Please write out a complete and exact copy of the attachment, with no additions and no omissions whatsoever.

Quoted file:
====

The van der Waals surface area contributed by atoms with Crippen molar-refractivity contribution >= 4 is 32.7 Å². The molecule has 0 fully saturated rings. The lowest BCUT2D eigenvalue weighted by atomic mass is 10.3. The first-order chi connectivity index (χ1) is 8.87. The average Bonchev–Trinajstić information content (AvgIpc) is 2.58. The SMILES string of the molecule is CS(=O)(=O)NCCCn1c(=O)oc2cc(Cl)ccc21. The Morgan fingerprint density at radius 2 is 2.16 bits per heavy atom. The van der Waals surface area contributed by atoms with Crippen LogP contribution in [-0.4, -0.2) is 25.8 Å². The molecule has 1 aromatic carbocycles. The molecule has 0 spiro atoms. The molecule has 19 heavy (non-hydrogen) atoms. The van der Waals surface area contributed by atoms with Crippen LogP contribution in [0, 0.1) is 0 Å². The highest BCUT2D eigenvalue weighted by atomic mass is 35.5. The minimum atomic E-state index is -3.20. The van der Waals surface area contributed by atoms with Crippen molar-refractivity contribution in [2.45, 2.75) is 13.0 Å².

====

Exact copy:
The van der Waals surface area contributed by atoms with Crippen molar-refractivity contribution >= 4 is 32.7 Å². The molecule has 0 fully saturated rings. The lowest BCUT2D eigenvalue weighted by atomic mass is 10.3. The first-order chi connectivity index (χ1) is 8.87. The average Bonchev–Trinajstić information content (AvgIpc) is 2.58. The SMILES string of the molecule is CS(=O)(=O)NCCCn1c(=O)oc2cc(Cl)ccc21. The Morgan fingerprint density at radius 2 is 2.16 bits per heavy atom. The van der Waals surface area contributed by atoms with Crippen LogP contribution in [-0.4, -0.2) is 25.8 Å². The molecule has 1 aromatic carbocycles. The molecule has 0 spiro atoms. The molecule has 19 heavy (non-hydrogen) atoms. The van der Waals surface area contributed by atoms with Crippen LogP contribution in [0, 0.1) is 0 Å². The highest BCUT2D eigenvalue weighted by atomic mass is 35.5. The minimum atomic E-state index is -3.20. The van der Waals surface area contributed by atoms with Crippen molar-refractivity contribution in [2.45, 2.75) is 13.0 Å².